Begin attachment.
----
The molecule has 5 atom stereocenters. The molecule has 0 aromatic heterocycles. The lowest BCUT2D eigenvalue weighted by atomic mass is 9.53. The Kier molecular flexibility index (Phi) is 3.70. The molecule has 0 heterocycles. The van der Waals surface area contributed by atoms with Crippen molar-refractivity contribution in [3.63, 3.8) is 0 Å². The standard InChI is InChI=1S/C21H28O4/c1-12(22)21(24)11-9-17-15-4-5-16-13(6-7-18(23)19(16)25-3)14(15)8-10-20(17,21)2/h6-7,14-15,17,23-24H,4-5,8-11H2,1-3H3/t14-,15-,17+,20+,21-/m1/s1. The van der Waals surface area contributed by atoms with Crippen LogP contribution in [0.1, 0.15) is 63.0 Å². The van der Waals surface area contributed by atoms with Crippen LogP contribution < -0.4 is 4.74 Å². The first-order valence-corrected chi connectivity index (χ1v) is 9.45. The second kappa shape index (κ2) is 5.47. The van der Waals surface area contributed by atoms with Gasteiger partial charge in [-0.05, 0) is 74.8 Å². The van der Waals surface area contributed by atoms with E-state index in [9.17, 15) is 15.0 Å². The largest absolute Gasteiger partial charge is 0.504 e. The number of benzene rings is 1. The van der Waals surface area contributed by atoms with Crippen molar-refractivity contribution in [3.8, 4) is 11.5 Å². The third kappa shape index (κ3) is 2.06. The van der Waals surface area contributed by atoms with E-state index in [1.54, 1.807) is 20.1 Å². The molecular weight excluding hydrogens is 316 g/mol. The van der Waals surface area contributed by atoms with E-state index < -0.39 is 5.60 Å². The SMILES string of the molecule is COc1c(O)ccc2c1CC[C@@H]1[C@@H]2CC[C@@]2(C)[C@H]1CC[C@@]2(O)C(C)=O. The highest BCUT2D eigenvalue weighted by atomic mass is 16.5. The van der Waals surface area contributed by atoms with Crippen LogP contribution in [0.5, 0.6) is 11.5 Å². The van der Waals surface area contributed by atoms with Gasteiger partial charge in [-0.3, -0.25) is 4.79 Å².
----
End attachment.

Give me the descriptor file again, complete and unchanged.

The molecule has 5 atom stereocenters. The molecule has 0 aromatic heterocycles. The lowest BCUT2D eigenvalue weighted by atomic mass is 9.53. The Kier molecular flexibility index (Phi) is 3.70. The molecule has 0 heterocycles. The van der Waals surface area contributed by atoms with Crippen molar-refractivity contribution in [3.63, 3.8) is 0 Å². The standard InChI is InChI=1S/C21H28O4/c1-12(22)21(24)11-9-17-15-4-5-16-13(6-7-18(23)19(16)25-3)14(15)8-10-20(17,21)2/h6-7,14-15,17,23-24H,4-5,8-11H2,1-3H3/t14-,15-,17+,20+,21-/m1/s1. The van der Waals surface area contributed by atoms with Crippen LogP contribution in [0.1, 0.15) is 63.0 Å². The van der Waals surface area contributed by atoms with Crippen LogP contribution < -0.4 is 4.74 Å². The first-order valence-corrected chi connectivity index (χ1v) is 9.45. The second kappa shape index (κ2) is 5.47. The van der Waals surface area contributed by atoms with Gasteiger partial charge in [-0.05, 0) is 74.8 Å². The van der Waals surface area contributed by atoms with E-state index in [9.17, 15) is 15.0 Å². The largest absolute Gasteiger partial charge is 0.504 e. The number of benzene rings is 1. The van der Waals surface area contributed by atoms with Crippen molar-refractivity contribution in [3.8, 4) is 11.5 Å². The third kappa shape index (κ3) is 2.06. The van der Waals surface area contributed by atoms with E-state index in [1.54, 1.807) is 20.1 Å². The molecular weight excluding hydrogens is 316 g/mol. The van der Waals surface area contributed by atoms with E-state index < -0.39 is 5.60 Å². The SMILES string of the molecule is COc1c(O)ccc2c1CC[C@@H]1[C@@H]2CC[C@@]2(C)[C@H]1CC[C@@]2(O)C(C)=O. The highest BCUT2D eigenvalue weighted by atomic mass is 16.5. The van der Waals surface area contributed by atoms with Crippen LogP contribution in [0.5, 0.6) is 11.5 Å². The van der Waals surface area contributed by atoms with Gasteiger partial charge in [-0.3, -0.25) is 4.79 Å².